Many of the millions of Texans who lost power from Hurricane Ike's wrath are spending their first night without fresh water, while rescue crews try to pluck people from their homes Saturday in an all-out search for thousands of Texans who stubbornly ignored warnings of "certain death" and tried to ride out the storm.

Dottie Roark, spokeswoman for the Electric Reliability Council of Texas, which operates the power grid for most of the state, said two-thirds of the electricity transmission used by Houston-based Centerpoint Energy customers went down. That includes eight of the 345 kilovolt lines — the largest on the grid, she said.

"In some of these areas, it could be weeks before they get their power back on," Roark said. "Two-thirds of the transmission — that's a big hit." Entergy, the electric utility, has also reported major damage to its transmission lines, company representatives said.

The storm blew out skyscraper windows, cut power to millions and swamped thousands of homes along the coast. Yachts were carried up onto roadways, buildings and homes collapsed and cars floated in floodwaters.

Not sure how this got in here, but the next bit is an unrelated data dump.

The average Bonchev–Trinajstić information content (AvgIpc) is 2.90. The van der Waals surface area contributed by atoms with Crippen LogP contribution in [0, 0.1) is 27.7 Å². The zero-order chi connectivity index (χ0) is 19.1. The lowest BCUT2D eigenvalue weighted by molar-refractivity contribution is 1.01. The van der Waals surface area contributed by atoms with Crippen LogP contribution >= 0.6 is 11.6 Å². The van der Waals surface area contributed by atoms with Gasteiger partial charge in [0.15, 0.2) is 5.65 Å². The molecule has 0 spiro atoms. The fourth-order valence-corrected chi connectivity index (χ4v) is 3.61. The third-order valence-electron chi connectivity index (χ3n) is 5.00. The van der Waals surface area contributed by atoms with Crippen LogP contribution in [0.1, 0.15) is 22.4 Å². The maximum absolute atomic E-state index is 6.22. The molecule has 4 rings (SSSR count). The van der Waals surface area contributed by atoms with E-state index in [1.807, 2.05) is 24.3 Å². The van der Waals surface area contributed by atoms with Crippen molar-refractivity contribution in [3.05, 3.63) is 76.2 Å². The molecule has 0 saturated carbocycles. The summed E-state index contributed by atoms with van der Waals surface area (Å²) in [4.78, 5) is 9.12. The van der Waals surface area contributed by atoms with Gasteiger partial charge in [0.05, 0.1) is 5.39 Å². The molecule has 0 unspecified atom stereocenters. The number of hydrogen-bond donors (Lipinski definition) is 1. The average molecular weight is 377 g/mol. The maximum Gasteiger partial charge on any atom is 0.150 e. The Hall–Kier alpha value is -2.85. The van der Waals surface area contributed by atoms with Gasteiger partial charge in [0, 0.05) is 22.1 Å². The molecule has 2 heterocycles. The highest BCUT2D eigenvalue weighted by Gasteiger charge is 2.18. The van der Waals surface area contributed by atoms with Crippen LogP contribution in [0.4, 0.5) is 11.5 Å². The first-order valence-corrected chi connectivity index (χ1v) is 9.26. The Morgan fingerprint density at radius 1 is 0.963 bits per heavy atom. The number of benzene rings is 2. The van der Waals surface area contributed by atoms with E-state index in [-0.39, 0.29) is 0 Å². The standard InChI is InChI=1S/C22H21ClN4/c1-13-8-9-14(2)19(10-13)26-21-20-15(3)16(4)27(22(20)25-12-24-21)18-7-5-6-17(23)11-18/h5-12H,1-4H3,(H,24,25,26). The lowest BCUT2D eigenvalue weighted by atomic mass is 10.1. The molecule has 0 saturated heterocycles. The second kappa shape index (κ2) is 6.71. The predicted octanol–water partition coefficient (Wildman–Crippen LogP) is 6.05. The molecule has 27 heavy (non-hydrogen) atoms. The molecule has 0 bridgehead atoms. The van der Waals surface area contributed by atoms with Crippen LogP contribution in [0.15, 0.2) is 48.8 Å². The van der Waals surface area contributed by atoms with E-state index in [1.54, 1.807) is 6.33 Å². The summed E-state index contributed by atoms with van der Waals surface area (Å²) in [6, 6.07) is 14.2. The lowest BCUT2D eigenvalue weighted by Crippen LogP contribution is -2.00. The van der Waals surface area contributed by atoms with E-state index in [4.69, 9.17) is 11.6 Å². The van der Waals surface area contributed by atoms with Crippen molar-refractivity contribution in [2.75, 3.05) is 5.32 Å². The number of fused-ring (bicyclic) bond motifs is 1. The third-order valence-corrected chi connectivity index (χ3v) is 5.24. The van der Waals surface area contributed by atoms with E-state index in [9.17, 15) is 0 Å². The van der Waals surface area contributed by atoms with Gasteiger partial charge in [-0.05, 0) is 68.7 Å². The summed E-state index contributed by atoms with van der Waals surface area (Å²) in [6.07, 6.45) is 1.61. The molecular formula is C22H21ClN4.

By evening, it appeared that Ike was not the single calamitous stroke that forecasters had feared. But the full extent of the damage — or even a rough sense of how many people may have perished — was still unclear, in part because many roads were impassable.

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State and local officials began searching for survivors by late morning, just hours after Ike roared ashore at Galveston with 110 mph winds, heavy rains and towering waves. Overnight, emergency dispatchers received thousands of calls from frightened residents who bucked mandatory orders to leave as the storm closed in. Authorities estimated there were about 140,000 or more who stayed despite warnings they could die.

"There was a mandatory evacuation, and people didn't leave, and that is very frustrating because now, we are having to deal with everybody who did not heed the order. This is why we do it, and they had enough time to get out. It's just unfortunate that they decided to stay," said Steve LeBlanc, city manager in Galveston.